by Shari Finnell, editor/writer, Not for Profit News
For many Indianapolis residents, the ritual of getting dinner on the table throughout the week may involve a combination of trips to the grocery store, takeout and delivery from a few favorite restaurants or, as an increasingly popular option, meal kit delivery subscriptions.
Those options are rarely available for at least 208,000 people living in Indianapolis neighborhoods that fall into the category of food deserts, according to “Getting Groceries,” a report published by SAVI in 2019. The report, which tracked the number of people who live in low-income areas with no grocery stores and healthy food options easily accessible by public transportation, revealed a 10 percent increase from 2016 to 2019 — just one year before the COVID-19 pandemic, an event that likely further exacerbated food access challenges.
With grocery retailers closing, as in the case of Marsh in 2017, and others opening or expanding in non-food desert areas of the city, corporations, nonprofits and government leaders have announced plans in recent months to fill the gap.
One of the most recent developments is a proposed14,000-square-foot grocery store near 38th Street and Sheridan Avenue — a location that has been designated as a food desert. Cook Medical, Inc., based in Bloomington, Ind., announced it is collaborating with numerous nonprofit organizations and neighborhood leaders to prepare for the opening of Indy Fresh Market in 2022. The partners include Goodwill of Central & Southern Indiana, The Indianapolis Foundation, IMPACT Central Indiana, Martin University, the State of Indiana, City of Indianapolis, and the United Northeast Community Development Corporation.
In another recent development, the state of Indiana approved a pilot project that would provide $600,000 to an individual or entity opening a grocery store in a low-income area “where access to resources for food is limited in a consolidated city.” The money is to be used specifically for providing training and acquiring equipment for a store being opened by people who already have private funding to build or rent a building.
Also, Local Initiative Support Corporation (LISC) and the Anthem Foundation are issuing a series of grants — totaling $2.45 million — under Equitable Food Systems in Indianapolis Neighborhoods, an initiative to increase food access and food security in food deserts. Those applying for the grants may offer a range of options, from community kitchens to urban gardens, grocery stores or mobile markets.
Ultimately, these latest developments in Central Indiana can make a significant impact in health outcomes for people who currently live in food deserts, said Unai Miguel Andres, a GIS and data analyst for The Polis Center, which launched the SAVI project.
“Having a grocery store will allow you to make more health-conscious choices,” Miguel Andres says. “Living in areas that are lower income can deprive you of healthy food access, which can lead to serious health consequences such as obesity and diabetes. The assumption is that they will be able to improve their health outcomes because of the ease of being able to access healthy foods.”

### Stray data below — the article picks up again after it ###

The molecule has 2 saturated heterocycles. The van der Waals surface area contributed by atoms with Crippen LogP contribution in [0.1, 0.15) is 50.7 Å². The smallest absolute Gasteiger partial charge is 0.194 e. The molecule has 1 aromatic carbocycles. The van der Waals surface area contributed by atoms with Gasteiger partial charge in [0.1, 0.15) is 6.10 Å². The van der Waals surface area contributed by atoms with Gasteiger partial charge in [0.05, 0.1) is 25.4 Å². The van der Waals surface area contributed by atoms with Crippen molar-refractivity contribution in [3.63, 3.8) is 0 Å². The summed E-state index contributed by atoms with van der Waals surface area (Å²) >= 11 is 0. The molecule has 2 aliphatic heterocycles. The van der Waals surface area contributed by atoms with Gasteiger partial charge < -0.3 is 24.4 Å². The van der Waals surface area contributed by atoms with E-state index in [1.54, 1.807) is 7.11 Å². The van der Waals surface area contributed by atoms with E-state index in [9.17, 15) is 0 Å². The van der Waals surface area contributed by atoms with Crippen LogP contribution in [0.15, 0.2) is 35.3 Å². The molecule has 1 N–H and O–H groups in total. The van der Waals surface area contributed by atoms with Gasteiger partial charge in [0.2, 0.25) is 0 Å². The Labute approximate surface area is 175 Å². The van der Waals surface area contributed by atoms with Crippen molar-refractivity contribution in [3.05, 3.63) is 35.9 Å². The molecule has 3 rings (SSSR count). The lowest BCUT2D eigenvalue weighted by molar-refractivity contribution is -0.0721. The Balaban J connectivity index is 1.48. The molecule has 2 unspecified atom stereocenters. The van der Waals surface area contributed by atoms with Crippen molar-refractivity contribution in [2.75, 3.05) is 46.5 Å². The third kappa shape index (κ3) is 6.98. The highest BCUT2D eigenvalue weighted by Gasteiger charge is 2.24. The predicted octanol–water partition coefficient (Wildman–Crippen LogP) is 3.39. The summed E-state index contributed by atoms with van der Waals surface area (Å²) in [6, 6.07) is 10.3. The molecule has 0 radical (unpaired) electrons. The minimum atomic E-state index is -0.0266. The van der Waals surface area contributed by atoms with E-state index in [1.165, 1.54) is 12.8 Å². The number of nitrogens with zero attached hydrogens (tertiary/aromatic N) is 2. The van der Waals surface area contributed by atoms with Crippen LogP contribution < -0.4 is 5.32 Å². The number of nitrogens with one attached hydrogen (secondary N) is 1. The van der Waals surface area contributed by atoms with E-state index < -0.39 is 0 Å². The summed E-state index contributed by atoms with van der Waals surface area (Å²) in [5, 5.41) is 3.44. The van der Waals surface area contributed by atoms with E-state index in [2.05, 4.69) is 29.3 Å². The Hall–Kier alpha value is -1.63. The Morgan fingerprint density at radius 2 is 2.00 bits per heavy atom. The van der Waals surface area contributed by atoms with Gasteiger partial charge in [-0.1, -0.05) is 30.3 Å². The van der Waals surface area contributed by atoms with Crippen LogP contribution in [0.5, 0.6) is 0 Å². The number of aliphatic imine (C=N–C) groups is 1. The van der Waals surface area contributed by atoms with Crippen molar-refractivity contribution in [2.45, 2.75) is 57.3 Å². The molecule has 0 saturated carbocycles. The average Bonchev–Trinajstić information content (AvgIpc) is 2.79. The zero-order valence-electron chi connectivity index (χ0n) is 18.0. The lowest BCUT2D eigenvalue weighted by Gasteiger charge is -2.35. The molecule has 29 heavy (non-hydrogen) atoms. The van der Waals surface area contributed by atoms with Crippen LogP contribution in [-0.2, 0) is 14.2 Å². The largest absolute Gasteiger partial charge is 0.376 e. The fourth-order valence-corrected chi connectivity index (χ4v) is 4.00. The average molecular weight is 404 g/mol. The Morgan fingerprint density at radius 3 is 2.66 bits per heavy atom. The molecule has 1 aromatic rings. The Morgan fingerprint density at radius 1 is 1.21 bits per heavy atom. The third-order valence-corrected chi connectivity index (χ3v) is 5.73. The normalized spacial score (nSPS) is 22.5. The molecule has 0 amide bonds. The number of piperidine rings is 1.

Miguel Andres also said that it is important to understand the distinction between food insecurity and food access.
“Food access, in general, has gotten worse with Marsh closing (throughout the city) and Kroger closing in economically deprived areas where there’s nothing else,” he said. “That’s the access part. During the pandemic, from an economic point of view, many people lost their jobs and joined those classified as low-income.”
As a result, this new group of people are considered food insecure, Miguel Andres added. “Whether you have the means to access healthy food options, you’re facing food insecurity. The grocery store may be right in front of your house, but you may not be able to afford to shop there,” he said.
Under the Cook Medical partnership, the manufacturer will build the store and IMPACT Central Indiana will provide start-up capital. Two entrepreneurs, Michael McFarland and Marckus Williams, who are from the neighborhood will oversee the day-to-day operations, according to Cook Medical. McFarland and Williams will undergo training at Martin University, which offers business administration degrees. As part of the plan, the entrepreneurs will eventually take over ownership of the grocery store as part of a lease-to-own model.
“Food deserts exist throughout our state,” said Pete Yonkman, president of Cook Medical and Cook Group in a press release. “They are in our cities and in our rural communities. And we know that more than a quarter of Black Hoosiers live in a food desert. The challenges around food insecurity exacerbates already present health inequalities that can impact many generations to come. Michael and Marckus started with an idea to invest in this community and we, along with the many other partners, are excited to support them in this journey.”
Yonkman also said that the project could serve as a model that could be replicated by other partnerships. “With the support of Martin University to provide an educational curriculum for grocery store operations, our hope is that this project can serve as a model that can be replicated in other neighborhoods and communities,” he said “We’re focused on creating a sustainable business model that supports community ownership and continued education so Northeast Indy can reach its full potential.”
Miguel Andres anticipates that partnerships among various entities and individuals are likely to continue as the benefits of healthy food access are increasingly realized. “Nonprofits, hospital and health systems, and community organizations are coming together to open stores in underserved areas because they know there are benefits — healthwise — in providing these resources,” he said.